Project on Linked Lists: CD Library
Project - The Stamford CD Library Database Dates :
Overview Note: you will undoubtedly need to have gone over Linked List background info in detail before doing this project. Having reviewed and understood some existing Linked List example code will go a long way toward helping you see how to approach this project. If you do not understand linked lists prior to starting, you will not be able to do this project.
This project will have you write a program to be used by the Stamford Library to keep an online list of all the CD's in it's catalog. The program will present a menu to the user (the librarian) to enable him or her to add a CD title, delete a CD title, find a CD title, and list all the CD titles available. The record for a CD must contain:
You should write a class called CDRecord that holds the five data items defined above, and a next reference so that it can be used in your linked list. This should be a well-designed class that protects it's data, has good defaults, etc.
You should write a CDList class that models a linked list of CDRecord objects.
You will write a CDLibrary class that contains the main method that should "drive" the program. It will have an "event loop" that will call methods as required on a CDLibrary object to ask the user for input, to process user input, etc. You will have one main function, and a number of other functions that should be used to perform various actions. The main program itself should be fairly short, and will probably have a while loop, with a switch statement inside to process the user's choices by calling functions. Do not make any method in CDLibrary other than the main method static unless you have a good design reason, and explain that reason in your method comments. (Generally try to avoid static methods as they are closely associated with procedural programming).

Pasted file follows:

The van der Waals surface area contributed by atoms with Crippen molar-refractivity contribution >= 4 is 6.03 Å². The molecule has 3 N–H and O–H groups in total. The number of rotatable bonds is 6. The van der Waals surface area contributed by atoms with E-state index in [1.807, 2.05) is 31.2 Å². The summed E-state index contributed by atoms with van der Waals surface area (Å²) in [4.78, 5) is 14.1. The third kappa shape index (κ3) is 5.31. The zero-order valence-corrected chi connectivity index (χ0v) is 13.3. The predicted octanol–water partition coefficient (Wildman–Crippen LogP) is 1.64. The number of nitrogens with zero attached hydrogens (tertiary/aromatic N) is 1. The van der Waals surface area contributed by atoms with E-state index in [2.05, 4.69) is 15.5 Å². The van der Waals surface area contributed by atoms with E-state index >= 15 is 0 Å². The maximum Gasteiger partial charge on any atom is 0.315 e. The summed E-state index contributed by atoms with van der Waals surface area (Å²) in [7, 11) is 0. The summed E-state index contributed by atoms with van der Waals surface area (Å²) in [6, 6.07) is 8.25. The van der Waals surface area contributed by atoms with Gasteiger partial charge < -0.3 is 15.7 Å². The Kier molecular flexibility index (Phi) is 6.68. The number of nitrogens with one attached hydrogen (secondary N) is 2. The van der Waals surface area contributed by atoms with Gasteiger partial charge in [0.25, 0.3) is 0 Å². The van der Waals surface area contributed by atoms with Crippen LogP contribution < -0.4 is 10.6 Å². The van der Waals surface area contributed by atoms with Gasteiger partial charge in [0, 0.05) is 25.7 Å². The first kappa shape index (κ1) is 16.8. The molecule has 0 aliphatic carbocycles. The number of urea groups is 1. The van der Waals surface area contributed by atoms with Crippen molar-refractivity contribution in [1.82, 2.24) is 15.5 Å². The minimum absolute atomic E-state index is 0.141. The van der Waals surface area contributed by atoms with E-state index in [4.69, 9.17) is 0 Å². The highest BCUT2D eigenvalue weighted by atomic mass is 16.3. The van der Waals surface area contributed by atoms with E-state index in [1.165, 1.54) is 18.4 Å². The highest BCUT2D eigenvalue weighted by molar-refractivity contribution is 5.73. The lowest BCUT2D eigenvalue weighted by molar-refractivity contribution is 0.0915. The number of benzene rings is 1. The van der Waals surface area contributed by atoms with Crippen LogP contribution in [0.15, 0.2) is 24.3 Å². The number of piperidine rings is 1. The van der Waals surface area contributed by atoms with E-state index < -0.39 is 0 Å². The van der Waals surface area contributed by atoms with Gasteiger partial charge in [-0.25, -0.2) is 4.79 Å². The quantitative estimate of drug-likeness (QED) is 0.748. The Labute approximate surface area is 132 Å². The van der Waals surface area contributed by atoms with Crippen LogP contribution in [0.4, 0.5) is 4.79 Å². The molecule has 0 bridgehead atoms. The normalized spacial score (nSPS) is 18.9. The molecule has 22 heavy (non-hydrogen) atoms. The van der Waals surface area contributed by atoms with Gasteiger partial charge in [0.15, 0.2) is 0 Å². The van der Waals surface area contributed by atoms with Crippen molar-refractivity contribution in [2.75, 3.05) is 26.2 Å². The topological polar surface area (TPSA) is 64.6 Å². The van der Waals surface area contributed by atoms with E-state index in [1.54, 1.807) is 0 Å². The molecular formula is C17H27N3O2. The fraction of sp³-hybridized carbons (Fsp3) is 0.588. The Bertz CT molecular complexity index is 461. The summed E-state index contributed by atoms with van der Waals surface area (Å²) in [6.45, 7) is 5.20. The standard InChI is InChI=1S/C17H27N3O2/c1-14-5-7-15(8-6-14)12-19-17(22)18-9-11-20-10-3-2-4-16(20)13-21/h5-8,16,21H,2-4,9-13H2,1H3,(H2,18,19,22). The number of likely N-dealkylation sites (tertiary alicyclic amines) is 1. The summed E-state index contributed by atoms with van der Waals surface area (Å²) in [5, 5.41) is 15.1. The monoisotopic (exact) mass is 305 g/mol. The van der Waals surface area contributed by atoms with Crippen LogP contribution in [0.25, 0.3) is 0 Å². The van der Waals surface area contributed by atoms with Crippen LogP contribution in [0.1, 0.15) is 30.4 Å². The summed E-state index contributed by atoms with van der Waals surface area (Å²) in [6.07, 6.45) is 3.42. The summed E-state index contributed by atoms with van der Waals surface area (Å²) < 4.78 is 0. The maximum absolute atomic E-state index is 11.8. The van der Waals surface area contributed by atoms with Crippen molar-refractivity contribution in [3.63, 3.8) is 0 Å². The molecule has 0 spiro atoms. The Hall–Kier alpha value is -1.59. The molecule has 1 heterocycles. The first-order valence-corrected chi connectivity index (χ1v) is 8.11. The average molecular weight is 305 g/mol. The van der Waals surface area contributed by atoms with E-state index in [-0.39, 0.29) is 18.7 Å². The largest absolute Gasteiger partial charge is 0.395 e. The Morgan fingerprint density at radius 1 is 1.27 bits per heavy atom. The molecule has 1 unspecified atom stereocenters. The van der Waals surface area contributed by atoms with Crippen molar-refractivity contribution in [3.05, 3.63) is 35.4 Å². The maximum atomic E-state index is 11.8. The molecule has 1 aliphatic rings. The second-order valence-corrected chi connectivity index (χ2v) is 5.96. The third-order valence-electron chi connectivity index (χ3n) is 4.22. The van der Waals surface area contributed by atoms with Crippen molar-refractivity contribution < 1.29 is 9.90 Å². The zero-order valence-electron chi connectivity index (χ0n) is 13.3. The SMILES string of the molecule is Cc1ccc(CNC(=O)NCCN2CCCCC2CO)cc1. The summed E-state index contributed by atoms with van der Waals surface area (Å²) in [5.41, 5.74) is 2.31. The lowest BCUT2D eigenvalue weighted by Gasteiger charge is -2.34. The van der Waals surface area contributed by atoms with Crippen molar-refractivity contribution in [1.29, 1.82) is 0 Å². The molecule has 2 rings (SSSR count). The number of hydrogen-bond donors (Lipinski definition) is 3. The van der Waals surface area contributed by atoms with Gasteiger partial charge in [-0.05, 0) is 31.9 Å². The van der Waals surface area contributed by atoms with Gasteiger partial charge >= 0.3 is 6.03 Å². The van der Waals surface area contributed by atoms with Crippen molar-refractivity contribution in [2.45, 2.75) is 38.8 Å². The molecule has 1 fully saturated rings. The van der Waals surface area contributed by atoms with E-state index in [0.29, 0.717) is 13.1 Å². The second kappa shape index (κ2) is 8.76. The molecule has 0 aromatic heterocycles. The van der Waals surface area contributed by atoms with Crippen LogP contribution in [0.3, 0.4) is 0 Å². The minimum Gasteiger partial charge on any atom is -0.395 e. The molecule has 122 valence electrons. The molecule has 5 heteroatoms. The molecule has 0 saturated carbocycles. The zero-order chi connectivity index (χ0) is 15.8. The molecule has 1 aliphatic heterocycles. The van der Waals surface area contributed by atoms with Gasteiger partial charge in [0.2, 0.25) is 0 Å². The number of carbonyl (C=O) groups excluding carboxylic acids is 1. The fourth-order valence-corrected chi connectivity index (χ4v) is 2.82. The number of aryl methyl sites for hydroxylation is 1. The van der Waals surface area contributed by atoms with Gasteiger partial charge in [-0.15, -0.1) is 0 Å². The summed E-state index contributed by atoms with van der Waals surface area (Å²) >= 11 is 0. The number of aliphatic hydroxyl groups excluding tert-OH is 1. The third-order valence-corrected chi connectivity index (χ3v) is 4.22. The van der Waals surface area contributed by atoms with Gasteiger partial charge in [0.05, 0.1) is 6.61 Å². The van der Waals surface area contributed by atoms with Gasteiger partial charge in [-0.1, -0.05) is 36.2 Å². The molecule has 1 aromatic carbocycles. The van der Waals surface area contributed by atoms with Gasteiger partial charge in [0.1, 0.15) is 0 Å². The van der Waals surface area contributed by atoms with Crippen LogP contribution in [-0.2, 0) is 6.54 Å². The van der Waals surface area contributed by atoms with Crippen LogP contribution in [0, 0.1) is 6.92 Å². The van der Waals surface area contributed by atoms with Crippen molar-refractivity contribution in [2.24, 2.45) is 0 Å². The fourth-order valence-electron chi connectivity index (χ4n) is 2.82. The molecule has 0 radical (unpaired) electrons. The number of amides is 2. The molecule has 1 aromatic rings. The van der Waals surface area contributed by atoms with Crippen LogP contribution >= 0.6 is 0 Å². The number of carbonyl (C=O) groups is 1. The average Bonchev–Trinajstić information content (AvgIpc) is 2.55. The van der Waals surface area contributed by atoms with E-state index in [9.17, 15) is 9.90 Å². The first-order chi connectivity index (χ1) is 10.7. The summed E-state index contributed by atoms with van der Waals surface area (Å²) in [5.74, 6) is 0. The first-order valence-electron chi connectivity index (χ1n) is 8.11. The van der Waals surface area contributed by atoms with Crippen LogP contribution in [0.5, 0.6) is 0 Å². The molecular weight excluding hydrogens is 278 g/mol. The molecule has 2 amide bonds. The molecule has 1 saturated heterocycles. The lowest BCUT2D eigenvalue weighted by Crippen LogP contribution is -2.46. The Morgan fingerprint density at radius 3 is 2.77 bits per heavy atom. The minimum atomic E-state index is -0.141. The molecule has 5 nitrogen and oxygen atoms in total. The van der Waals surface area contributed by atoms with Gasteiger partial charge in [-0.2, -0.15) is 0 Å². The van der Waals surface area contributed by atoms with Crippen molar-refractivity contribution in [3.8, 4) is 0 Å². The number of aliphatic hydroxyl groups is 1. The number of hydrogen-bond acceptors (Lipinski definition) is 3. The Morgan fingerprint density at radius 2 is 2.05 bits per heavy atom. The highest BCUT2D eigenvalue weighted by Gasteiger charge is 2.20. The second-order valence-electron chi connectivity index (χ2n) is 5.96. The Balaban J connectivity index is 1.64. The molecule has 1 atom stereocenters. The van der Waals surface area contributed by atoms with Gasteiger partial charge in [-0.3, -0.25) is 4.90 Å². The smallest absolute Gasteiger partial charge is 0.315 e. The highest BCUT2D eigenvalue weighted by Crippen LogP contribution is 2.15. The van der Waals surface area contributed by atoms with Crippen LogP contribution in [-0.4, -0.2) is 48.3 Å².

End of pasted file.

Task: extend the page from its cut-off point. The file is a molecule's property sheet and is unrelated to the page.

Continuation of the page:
The decision flow starts in main, and flows to the right, depending on what the user chooses. After one of the logic paths is complete, control returns back to main, so the user can make another choice.
When you start the program, print out a nice welcome message, and then present the main menu to the user. You should present the menu to the user after each command completes. The user should never have to guess, or remember all the commands because they have scrolled off the screen.
You are not allowed to use any of the Java library data structure classes to implement the actual linked list, even if you've studied ahead and know how. You must implement your own linked list from scratch.
a) Each operation on the linked list (ADD, DELETE, LIST, etc) must be defined within a separate method. You will probably need other "helper" functions as well.
b) Your main program should be as small and as descriptive as possible. Functions should be reasonably small. Follow the guidance that "A function should do one thing, and do it well".
c) You should trap basic NumberFormatExceptions, as well as other basic input exceptions so that the user cannot crash your program with a simple typo.
d) You need to capture and deal with other types of bad input as well that don't cause exceptions. If the user enters a command that you don't understand (e.g., ZDD instead of ADD), you should notify them, and continue. Do NOT quit the program on these types of errors. You should print an informative error message (for the user) and continue.
e) Comment your code!
f) You MUST follow the order of input in the example above. If I enter "ADD" in your program, I expect to then enter a CD title, an artist name, etc, in that order. You should also duplicate the output as shown above as closely as possible.